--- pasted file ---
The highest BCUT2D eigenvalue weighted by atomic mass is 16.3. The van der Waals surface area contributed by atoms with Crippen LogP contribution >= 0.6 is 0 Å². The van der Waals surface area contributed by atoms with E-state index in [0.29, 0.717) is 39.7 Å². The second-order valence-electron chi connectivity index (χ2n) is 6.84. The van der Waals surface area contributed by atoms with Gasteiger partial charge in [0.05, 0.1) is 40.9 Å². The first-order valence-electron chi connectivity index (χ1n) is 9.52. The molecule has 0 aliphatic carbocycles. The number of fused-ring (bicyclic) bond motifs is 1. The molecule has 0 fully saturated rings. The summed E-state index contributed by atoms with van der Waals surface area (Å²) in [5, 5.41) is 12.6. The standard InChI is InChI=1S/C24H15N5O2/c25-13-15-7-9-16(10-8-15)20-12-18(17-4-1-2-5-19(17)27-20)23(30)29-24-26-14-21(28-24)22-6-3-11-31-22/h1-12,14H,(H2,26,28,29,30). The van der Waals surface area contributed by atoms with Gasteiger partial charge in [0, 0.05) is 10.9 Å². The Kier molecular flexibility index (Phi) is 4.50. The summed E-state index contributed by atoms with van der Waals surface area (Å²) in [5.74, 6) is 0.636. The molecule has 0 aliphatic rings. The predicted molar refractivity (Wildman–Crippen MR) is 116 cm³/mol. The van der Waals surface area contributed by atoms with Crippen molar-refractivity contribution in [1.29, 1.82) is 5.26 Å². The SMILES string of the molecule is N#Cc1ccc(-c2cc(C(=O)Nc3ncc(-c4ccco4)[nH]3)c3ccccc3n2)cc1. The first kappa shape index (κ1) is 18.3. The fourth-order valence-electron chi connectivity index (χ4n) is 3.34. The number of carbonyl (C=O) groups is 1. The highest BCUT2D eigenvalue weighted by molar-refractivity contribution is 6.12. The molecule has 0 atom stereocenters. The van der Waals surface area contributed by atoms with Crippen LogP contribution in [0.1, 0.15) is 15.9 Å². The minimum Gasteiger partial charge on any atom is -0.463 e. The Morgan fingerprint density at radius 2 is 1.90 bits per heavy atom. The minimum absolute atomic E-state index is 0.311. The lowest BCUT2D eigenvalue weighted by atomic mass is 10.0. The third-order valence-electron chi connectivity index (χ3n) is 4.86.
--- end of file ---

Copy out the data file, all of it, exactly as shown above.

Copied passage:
The highest BCUT2D eigenvalue weighted by atomic mass is 16.3. The van der Waals surface area contributed by atoms with Crippen LogP contribution >= 0.6 is 0 Å². The van der Waals surface area contributed by atoms with E-state index in [0.29, 0.717) is 39.7 Å². The second-order valence-electron chi connectivity index (χ2n) is 6.84. The van der Waals surface area contributed by atoms with Gasteiger partial charge in [0.05, 0.1) is 40.9 Å². The first-order valence-electron chi connectivity index (χ1n) is 9.52. The molecule has 0 aliphatic carbocycles. The number of fused-ring (bicyclic) bond motifs is 1. The molecule has 0 fully saturated rings. The summed E-state index contributed by atoms with van der Waals surface area (Å²) in [5, 5.41) is 12.6. The standard InChI is InChI=1S/C24H15N5O2/c25-13-15-7-9-16(10-8-15)20-12-18(17-4-1-2-5-19(17)27-20)23(30)29-24-26-14-21(28-24)22-6-3-11-31-22/h1-12,14H,(H2,26,28,29,30). The van der Waals surface area contributed by atoms with Gasteiger partial charge in [0, 0.05) is 10.9 Å². The Kier molecular flexibility index (Phi) is 4.50. The summed E-state index contributed by atoms with van der Waals surface area (Å²) in [5.74, 6) is 0.636. The molecule has 0 aliphatic rings. The predicted molar refractivity (Wildman–Crippen MR) is 116 cm³/mol. The van der Waals surface area contributed by atoms with Crippen molar-refractivity contribution in [1.29, 1.82) is 5.26 Å². The SMILES string of the molecule is N#Cc1ccc(-c2cc(C(=O)Nc3ncc(-c4ccco4)[nH]3)c3ccccc3n2)cc1. The first kappa shape index (κ1) is 18.3. The fourth-order valence-electron chi connectivity index (χ4n) is 3.34. The number of carbonyl (C=O) groups is 1. The highest BCUT2D eigenvalue weighted by molar-refractivity contribution is 6.12. The molecule has 0 atom stereocenters. The van der Waals surface area contributed by atoms with Crippen LogP contribution in [0.1, 0.15) is 15.9 Å². The minimum Gasteiger partial charge on any atom is -0.463 e. The Morgan fingerprint density at radius 2 is 1.90 bits per heavy atom. The minimum absolute atomic E-state index is 0.311. The lowest BCUT2D eigenvalue weighted by atomic mass is 10.0. The third-order valence-electron chi connectivity index (χ3n) is 4.86.